Refinancing saved one borrower $125 a month. A federal forgiveness program wiped $5,000 off another’s balance. A third went all-in on extra payments.
Here’s how three people are crushing their student loans and what you can learn from their approaches.
The technology specialist
In 2015, Emily Ball graduated with about $70,000 in student loans and an education degree — after realizing too late that she didn’t actually want to be a teacher. The Dallas resident took a human resources job, but that wasn’t the right fit, either. She flitted among other gigs — bartending, dog walking, video editing — before finally finding a role she’s excited about. As a digital services specialist at PSAV, a global event production company, she travels the country providing technical support at conventions.
Katie Welsh graduated in 2010 with about $30,000 in student loans. While teaching elementary school in Tampa, Florida, she alternated between making minimum payments and deferring payments. Meanwhile interest continued accruing, increasing her balance by thousands. She began tackling her debt aggressively after moving to Arlington, Virginia, with her boyfriend, Denis, an accountant. The couple documents Welsh’s debt payoff experience with their podcast, Chain of Wealth.
Joshua Goldstein had six figures in student loan debt when he graduated from law school in 1997 and estimates the balance reached almost $170,000 with interest. While building his career as an immigration lawyer, he limited his spending so he could pay extra on his loans.
“You’re not going to pay off $170,000 by making your own lunch,” says the Los Angeles resident.
The payoff strategies
Ball, the technology specialist, refinanced about $64,000 in private student loans in March 2018. The move lowered her interest rate from about 10% to 7.5%, saving her about $125 a month.
The additional cash helped Ball pay down credit card debt and get a place with her boyfriend instead of living with three roommates. Refinancing also released her parents as co-signers on her debt.
Forgiveness and side hustles
Welsh, the podcaster, got $5,000 forgiven through the federal Teacher Loan Forgiveness program, which requires that borrowers work full-time in a low-income school for five years. She also makes money from podcasting, freelance writing and Airbnb hosting, and puts the extra cash toward her student debt. She has about $25,000 remaining and plans to use her salary this year to pay it off while her boyfriend covers living expenses.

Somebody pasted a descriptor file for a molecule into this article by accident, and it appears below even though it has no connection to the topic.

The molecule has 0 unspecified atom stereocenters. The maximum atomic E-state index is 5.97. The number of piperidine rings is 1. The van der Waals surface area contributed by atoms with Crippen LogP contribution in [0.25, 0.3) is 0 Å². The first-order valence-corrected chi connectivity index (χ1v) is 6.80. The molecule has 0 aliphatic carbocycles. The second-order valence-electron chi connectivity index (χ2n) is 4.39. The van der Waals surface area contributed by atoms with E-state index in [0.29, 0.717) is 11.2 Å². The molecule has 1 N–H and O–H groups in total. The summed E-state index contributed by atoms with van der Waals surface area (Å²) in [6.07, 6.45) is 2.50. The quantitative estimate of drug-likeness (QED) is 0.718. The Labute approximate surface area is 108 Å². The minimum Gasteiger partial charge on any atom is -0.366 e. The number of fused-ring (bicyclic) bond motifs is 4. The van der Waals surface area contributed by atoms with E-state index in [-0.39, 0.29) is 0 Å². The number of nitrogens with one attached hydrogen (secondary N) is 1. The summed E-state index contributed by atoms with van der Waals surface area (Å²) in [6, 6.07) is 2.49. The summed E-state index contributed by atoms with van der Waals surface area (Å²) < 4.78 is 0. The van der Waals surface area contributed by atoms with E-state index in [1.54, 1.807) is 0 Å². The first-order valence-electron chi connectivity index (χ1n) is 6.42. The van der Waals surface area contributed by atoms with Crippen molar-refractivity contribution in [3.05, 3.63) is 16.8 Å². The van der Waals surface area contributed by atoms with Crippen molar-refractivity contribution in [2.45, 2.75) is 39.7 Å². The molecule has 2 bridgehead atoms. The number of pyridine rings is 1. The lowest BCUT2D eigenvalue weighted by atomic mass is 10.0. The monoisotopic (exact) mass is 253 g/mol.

Goldstein, the lawyer, made larger-than-minimum payments to slash interest and pay off his student loans faster. He put off owning a car, buying a home and contributing to a 401(k) — even as he started earning more.
“It was just sort of a psychological thing,” he says. “I wanted it to be gone.”
Eventually, it was. Goldstein estimates he became debt-free in 2004.
Get your finances in order before refinancing
At first, student loan refinancing lenders rejected Ball because her income wasn’t high enough, she says. If you’re wondering whether you can refinance student loans, make sure you have:
- Enough income to comfortably cover expenses and debt payments.
- A good credit score — in the high 600s, at least.
Avoid deferring student loans
Welsh postponed payments on her student loans by putting them in deferment. But deferment — and forbearance, which is similar — is costly. Interest accrues even when you aren’t making payments and is added to the principal balance when repayment begins. In other words, you’ll pay interest on top of interest.
If you’re struggling to afford monthly payments, switch to a federal income-driven repayment plan instead.
Make extra payments the right way
Goldstein made minimum payments on all of his loans and paid extra on the high-interest ones — that’s the best way to maximize additional payments. Instruct your loan servicer to apply overpayments to the loan balance instead of the next month’s payment to shave off interest more quickly.
In hindsight, Goldstein says he could have chosen a less expensive school.
“No one has ever asked me where I went to law school,” says Goldstein, who attended the Boston University School of Law. “Paying a premium for a degree may not be a financially prudent decision.”
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